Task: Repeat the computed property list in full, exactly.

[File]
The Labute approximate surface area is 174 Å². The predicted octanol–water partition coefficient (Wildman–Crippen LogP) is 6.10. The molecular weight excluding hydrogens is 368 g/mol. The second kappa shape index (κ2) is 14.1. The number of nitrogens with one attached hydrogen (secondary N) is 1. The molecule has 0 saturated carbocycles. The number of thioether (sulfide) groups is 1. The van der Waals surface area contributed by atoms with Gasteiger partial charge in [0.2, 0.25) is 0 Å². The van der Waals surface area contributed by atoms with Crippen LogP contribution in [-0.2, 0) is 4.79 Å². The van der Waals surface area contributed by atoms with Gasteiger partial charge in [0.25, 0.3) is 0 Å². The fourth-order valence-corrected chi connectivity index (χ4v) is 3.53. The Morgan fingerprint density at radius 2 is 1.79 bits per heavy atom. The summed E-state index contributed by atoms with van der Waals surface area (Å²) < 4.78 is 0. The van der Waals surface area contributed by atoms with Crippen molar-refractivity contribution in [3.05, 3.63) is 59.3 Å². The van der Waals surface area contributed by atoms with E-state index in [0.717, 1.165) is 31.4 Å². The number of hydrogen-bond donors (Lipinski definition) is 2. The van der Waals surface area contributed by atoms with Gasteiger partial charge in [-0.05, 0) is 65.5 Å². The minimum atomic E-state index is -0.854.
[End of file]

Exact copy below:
The Labute approximate surface area is 174 Å². The predicted octanol–water partition coefficient (Wildman–Crippen LogP) is 6.10. The molecular weight excluding hydrogens is 368 g/mol. The second kappa shape index (κ2) is 14.1. The number of nitrogens with one attached hydrogen (secondary N) is 1. The molecule has 0 saturated carbocycles. The number of thioether (sulfide) groups is 1. The van der Waals surface area contributed by atoms with Gasteiger partial charge in [0.2, 0.25) is 0 Å². The van der Waals surface area contributed by atoms with Crippen LogP contribution in [-0.2, 0) is 4.79 Å². The van der Waals surface area contributed by atoms with Gasteiger partial charge in [0.25, 0.3) is 0 Å². The fourth-order valence-corrected chi connectivity index (χ4v) is 3.53. The Morgan fingerprint density at radius 2 is 1.79 bits per heavy atom. The summed E-state index contributed by atoms with van der Waals surface area (Å²) < 4.78 is 0. The van der Waals surface area contributed by atoms with Crippen molar-refractivity contribution in [3.05, 3.63) is 59.3 Å². The van der Waals surface area contributed by atoms with E-state index in [0.717, 1.165) is 31.4 Å². The number of hydrogen-bond donors (Lipinski definition) is 2. The van der Waals surface area contributed by atoms with Gasteiger partial charge in [-0.05, 0) is 65.5 Å². The minimum atomic E-state index is -0.854.